and. An attack on the president in his own party to try to get the nomination but the. WALLACE George Wallace is a third party movement and could be very important this year. If it's a close election. WALLACE Who will be on the ballot in at least 49 of the states may be able to get enough electoral votes to prevent either of the major candidates major party candidates from getting a majority of the votes. And if that happens the election for the presidency is thrown into the house where each state has one vote and the election for the vice president is summoned to the Senate where as if I suppose you could be chosen by majority vote and that would be a very interesting situation giving us a bargaining position in helping to select the president. We're out of time. Thank you. You've been listening to a discussion of the workings of Congress what it's doing what it can hope to get done. My guests are all editors of Congressional Quarterly the leading authority on the activities of Congress. Our thanks to Tom a Shrove think executive editor of
Congressional Quarterly and senior writers Ed Shanahan and Dave Rosenbaum. This is Vic Sussman inviting you to listen again next week for another edition of NE our Washington forum a weekly program concerned with significant issues in the news. This program was produced for the national educational radio network through the facilities of W am USM American University Radio in Washington D.C. technical direction by David Eccleston. This is the national educational radio network.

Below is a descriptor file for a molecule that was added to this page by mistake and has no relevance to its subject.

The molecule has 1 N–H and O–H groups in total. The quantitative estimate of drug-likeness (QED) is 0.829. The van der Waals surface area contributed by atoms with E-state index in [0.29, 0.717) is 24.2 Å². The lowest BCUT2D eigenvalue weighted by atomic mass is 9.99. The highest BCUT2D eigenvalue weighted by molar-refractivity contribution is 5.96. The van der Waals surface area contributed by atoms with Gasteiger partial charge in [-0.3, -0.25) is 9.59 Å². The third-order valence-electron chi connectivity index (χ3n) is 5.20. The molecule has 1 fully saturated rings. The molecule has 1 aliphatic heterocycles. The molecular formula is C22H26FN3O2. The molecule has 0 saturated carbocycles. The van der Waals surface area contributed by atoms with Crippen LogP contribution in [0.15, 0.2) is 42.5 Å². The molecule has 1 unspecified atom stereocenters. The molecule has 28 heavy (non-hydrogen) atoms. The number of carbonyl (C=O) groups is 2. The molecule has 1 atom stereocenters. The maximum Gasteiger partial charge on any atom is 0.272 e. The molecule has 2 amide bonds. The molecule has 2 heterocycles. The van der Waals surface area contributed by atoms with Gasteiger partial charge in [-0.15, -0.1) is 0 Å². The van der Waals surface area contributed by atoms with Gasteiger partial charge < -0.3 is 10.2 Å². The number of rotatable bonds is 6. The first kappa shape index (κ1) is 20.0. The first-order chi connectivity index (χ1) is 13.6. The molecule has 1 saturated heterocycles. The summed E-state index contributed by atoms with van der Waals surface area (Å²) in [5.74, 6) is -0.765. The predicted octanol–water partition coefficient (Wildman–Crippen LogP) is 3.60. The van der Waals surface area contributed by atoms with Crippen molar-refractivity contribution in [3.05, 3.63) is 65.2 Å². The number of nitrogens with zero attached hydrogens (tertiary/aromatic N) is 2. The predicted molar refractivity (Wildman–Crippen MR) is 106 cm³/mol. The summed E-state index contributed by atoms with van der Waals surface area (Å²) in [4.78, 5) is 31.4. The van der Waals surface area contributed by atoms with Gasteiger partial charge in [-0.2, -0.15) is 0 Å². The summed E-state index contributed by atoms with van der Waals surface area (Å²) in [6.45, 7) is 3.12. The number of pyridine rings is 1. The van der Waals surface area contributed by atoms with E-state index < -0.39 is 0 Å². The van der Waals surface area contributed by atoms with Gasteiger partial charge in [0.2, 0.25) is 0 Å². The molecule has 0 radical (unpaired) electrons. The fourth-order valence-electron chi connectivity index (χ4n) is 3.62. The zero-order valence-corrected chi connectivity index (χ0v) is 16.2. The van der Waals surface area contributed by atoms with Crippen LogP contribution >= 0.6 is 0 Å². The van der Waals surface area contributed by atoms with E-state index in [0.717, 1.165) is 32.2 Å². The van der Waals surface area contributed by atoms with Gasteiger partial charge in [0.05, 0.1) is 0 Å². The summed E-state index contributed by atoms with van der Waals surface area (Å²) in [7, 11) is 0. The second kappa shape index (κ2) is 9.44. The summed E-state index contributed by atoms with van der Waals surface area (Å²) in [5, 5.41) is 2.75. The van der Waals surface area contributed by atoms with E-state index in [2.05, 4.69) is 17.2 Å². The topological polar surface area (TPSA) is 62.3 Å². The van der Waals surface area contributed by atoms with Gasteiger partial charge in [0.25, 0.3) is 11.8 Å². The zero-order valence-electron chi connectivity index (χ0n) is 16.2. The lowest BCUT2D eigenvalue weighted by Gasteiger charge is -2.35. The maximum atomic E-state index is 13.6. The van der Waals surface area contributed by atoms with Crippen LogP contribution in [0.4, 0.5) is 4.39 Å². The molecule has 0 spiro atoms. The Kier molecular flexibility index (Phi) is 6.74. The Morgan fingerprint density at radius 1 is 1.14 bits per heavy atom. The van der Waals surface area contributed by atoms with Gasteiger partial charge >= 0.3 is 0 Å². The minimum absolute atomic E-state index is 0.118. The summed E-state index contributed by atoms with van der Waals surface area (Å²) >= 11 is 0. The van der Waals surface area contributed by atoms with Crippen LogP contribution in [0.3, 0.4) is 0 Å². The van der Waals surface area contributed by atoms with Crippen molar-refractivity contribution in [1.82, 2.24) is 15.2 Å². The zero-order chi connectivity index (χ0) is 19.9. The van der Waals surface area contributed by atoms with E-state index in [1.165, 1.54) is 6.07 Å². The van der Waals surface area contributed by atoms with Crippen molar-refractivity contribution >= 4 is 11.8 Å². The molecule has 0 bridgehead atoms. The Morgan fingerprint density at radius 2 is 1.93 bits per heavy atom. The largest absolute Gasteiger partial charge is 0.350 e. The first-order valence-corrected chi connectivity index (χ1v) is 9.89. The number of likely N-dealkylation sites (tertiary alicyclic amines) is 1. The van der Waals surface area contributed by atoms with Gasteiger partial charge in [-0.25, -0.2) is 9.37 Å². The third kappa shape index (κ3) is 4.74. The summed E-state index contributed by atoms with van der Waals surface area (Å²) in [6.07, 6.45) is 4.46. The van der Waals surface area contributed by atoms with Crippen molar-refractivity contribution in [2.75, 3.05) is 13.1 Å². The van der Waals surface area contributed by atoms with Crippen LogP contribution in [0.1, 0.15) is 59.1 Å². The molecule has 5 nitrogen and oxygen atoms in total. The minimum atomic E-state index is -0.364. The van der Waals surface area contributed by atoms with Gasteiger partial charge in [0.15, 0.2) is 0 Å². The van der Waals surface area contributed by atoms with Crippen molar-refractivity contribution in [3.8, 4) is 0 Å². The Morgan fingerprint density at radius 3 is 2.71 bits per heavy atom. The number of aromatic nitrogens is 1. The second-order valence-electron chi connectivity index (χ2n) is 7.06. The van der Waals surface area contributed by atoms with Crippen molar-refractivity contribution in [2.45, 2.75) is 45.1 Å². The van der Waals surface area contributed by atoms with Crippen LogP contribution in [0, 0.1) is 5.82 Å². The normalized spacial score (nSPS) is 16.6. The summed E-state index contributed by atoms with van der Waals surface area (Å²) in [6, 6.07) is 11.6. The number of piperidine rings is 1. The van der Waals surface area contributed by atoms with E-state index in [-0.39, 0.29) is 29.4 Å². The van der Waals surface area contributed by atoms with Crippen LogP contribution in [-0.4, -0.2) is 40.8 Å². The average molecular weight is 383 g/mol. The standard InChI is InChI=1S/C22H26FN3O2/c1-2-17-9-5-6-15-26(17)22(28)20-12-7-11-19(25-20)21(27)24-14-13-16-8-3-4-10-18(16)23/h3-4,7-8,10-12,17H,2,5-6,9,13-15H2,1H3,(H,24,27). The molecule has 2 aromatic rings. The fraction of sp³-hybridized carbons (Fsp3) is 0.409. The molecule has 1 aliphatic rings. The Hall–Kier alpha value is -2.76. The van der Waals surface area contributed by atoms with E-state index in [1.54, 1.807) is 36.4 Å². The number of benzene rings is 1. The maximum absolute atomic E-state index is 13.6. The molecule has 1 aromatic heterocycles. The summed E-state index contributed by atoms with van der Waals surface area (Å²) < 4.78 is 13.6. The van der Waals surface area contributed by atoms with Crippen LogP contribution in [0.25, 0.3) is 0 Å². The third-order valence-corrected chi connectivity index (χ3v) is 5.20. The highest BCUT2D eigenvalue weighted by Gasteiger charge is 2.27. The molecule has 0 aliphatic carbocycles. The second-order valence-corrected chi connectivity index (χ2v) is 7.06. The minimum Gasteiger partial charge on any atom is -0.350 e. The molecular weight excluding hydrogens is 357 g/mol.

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Series
NER Washington forum
Episode
Congressional Quarterly editors
Producing Organization
WAMU-FM (Radio station : Washington, D.C.)
National Association of Educational Broadcasters, WAMU-FM (Radio station : Washington, D.C.)
Contributing Organization
University of Maryland (College Park, Maryland)
AAPB ID
cpb-aacip/500-gm81pz6c
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Description
Episode Description
Editors from Congressional Quarterly assess the 90th Congress of the United States.
Series Description
Discussion series featuring a prominent figure affecting federal government policy.
Date
1968-02-20
Topics
Public Affairs
Media type
Sound
Duration
00:29:41
Credits
Host: Sussman, Vic S.
Producing Organization: WAMU-FM (Radio station : Washington, D.C.)
Producing Organization: National Association of Educational Broadcasters, WAMU-FM (Radio station : Washington, D.C.)
AAPB Contributor Holdings
University of Maryland
Identifier: 67-24-48 (National Association of Educational Broadcasters)
Format: 1/4 inch audio tape
Duration: 00:29:28
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Citations
Chicago: “NER Washington forum; Congressional Quarterly editors,” 1968-02-20, University of Maryland, American Archive of Public Broadcasting (GBH and the Library of Congress), Boston, MA and Washington, DC, accessed April 21, 2024, http://americanarchive.org/catalog/cpb-aacip-500-gm81pz6c.
MLA: “NER Washington forum; Congressional Quarterly editors.” 1968-02-20. University of Maryland, American Archive of Public Broadcasting (GBH and the Library of Congress), Boston, MA and Washington, DC. Web. April 21, 2024. <http://americanarchive.org/catalog/cpb-aacip-500-gm81pz6c>.
APA: NER Washington forum; Congressional Quarterly editors. Boston, MA: University of Maryland, American Archive of Public Broadcasting (GBH and the Library of Congress), Boston, MA and Washington, DC. Retrieved from http://americanarchive.org/catalog/cpb-aacip-500-gm81pz6c